After the days and days of rain, the fireweed flowers are now all but gone. This is what the plants looked like as we left Seward:
It is not yet the end of August, but summer is almost over in Alaska. The fireweed, previously a magenta blanket on fields everywhere we looked, is gone. The lime green cow parsnips with their huge flowering heads are now brown and drooping. It all happened seemingly overnight. The tourists have also fled, taking their share of salmon and halibut, all shipped home or safely tucked away in freezers. We can tell it is almost time for us to also be heading south. We have one more stop to make in Valdez, and then we'll start the long journey back.

Wednesday, August 17, 2011


John and I, and our friends Harlan and Sue, took a day cruise from Homer to Seldovia. Here is a map of our boat's path:
It was a three hour cruise, and the first crew member we met was named Ginger. Hmmm. That gave us pause, but two amazingly good Bloody Marys later, coupled with a complete lack of any crew members named Skipper or Gilligan made us forget all about the Minnow. We would have been bad castaways, anyway -- we had forgotten to pack our best sequined dresses, and Mrs. Howell would never have forgiven us.

On the way out, we passed Gull Island, which was in reality a few small islands all covered with birds: seagulls predominated, but also cormorants and puffins could be seen covering any flat, dry parcels of land.

We had three hours in Seldovia itself, a town that is only accessible by boat or by air. We initially thought we'd have to really rush around, but after we docked, had lunch, and saw pretty much the entire town we still were looking at an hour before the boat left for the return trip. Seldovia is that small.

Seldovia's population is somewhat around 300 full time residents, but they have one event each May that draws huge crowds: the Craft Invitational Chainsaw Carving Competition. While we were not here to see the festival, the wood carvings from prior years adorn many homes and businesses in town. Here were a few:
The people of Seldovia also decorated all the garbage cans and fire hydrants with unique paintings:
We spent the last bit of time going through the grocery store/art gallery, where a bag of Stacey's Pita Chips was $9.99 and the art gallery was a back room next to the abandoned meat counter, with amateur canvases covering all the available wall space.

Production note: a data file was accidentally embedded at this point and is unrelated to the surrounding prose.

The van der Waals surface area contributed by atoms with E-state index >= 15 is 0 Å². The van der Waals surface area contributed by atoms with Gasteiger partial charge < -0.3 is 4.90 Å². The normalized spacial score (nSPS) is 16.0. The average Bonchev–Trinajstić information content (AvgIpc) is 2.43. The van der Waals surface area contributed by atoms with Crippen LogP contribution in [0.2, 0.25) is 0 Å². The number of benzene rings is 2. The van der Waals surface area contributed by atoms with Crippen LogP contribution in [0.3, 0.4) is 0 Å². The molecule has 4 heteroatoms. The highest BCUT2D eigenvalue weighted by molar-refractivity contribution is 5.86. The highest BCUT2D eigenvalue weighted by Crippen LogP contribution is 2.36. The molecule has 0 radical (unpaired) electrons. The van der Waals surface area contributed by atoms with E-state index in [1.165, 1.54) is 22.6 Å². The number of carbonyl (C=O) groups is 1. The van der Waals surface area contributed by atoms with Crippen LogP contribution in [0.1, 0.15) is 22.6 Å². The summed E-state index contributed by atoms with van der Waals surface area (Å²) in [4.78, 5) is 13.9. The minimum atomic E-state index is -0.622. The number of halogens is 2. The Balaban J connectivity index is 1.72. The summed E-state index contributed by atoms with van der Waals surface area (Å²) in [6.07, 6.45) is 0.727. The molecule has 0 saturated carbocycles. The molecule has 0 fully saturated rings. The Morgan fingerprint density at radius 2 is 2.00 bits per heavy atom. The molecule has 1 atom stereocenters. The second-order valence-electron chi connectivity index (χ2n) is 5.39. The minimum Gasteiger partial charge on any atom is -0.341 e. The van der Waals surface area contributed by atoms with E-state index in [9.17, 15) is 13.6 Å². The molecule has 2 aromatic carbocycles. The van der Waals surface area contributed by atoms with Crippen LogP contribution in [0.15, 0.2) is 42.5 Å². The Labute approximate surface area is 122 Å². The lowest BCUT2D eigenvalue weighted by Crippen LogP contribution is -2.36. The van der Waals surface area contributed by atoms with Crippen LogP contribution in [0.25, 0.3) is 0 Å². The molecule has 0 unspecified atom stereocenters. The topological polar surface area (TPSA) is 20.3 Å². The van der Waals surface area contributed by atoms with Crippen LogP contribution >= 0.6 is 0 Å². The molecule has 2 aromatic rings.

On the way back, we saw a couple of sea otters having their lunch, floating in the bay and using their bellies as a very convenient table:
The scenery was lovely, the wildlife fun to see, but when we left we felt this carving said it all:
"I'm Otter Here!"

Monday, August 15, 2011

I Love Big 'Buts -- Halibuts, That Is

John and his buddy Harlan decided to go halibut fishing for a day. The bad news: the boat was to leave at 7 A.M. The good news: we are parked right next to the put-in area for these boats, so sleep time is maximized and travel time is reduced to a short walk lasting only minutes.

There is no dock here, or even a boat launch ramp. Instead, the vehicles towing boats drop their boat, still on the trailer, near the beach. Tractors hitch up to the trailers and tow the boats into the water. When the boat is ready to come in, they radio in their arrival time, the tractors re-hitch their trailer and tow it into the water so the boat can load. We heard that this all costs about $20.

The morning of the Big Fishing Day arrived along with a cold spell. The previous two days had seen no fishing -- the water was too rough. But today the boats were going out despite the 7 A.M. temperature of 38 degrees. Fahrenheit.

John and Harlan got to the launch area, where they stood around for about 15 minutes because their charter-boat-ride was late. It finally got there, they got on board, and the tractor towed them out to begin the adventure.

Here is their boat as it is being released. Two other tractors and several just-launched boats are also in the photo:
Fast forward to the afternoon. It was a lot warmer then, and boats have started to return. John called to tell me his boat will be in at 2:15, so I walked down to the launch area to film his boat coming in. It is a beehive of activity, with tractors zipping around as they pulled incoming boats onto their trailers or launched boats that were going out for afternoon fishing. They paid no attention to me, and let me wander anywhere I wanted. When I saw John's boat heading in, I started the video. But just as his boat started to make the powered run towards the tractor and trailer, an unexpected obstacle started to block the view: Whew! It got out of the way just in time. But just what was that guy doing with the tire wheel? I can't imagine a tractor like that would need any human help!

When John and Harlan got off the boat, I found out that John caught the biggest halibut of the day -- a 72 pounder! Here he is with his catch:

The younger guy in the photo is the boat's captain, and although he is only 20, he is an experienced boat hand (and obviously knew where the halibut hid), having been around his father's charter business all his life. He has been Captaining for the last 3 years.

They brought all the halibut caught that day back to the charter company's store. Here are all those fish, with John proudly showing off his:

And here are all the folks from that charter with their fish (no, Harlan is not there -- he was feeling a bit under the weather):
The charter company turned that halibut into 42 pounds of fillet for us, which we picked up the next day and somehow got it stuffed into our freezer. A package of ribs and some green beans wound up being sacrificed for the cause (actually, just moved to the fridge for more immediate consumption).

John and I, and Harlan and his wife Sue, did manage to get our photos with another big fish -- this one may look real, but it is decidedly touristy and fake.

This will probably be as close as either of us will ever get again to a big halibut -- I am very prone to sea-sickness so I avoid deep water fishing expeditions, and John said that hauling this halibut up through 220 feet of water was extremely tiring, and an experience he doesn't plan to repeat.

Maybe he'll change his mind when all that halibut is but a fond memory!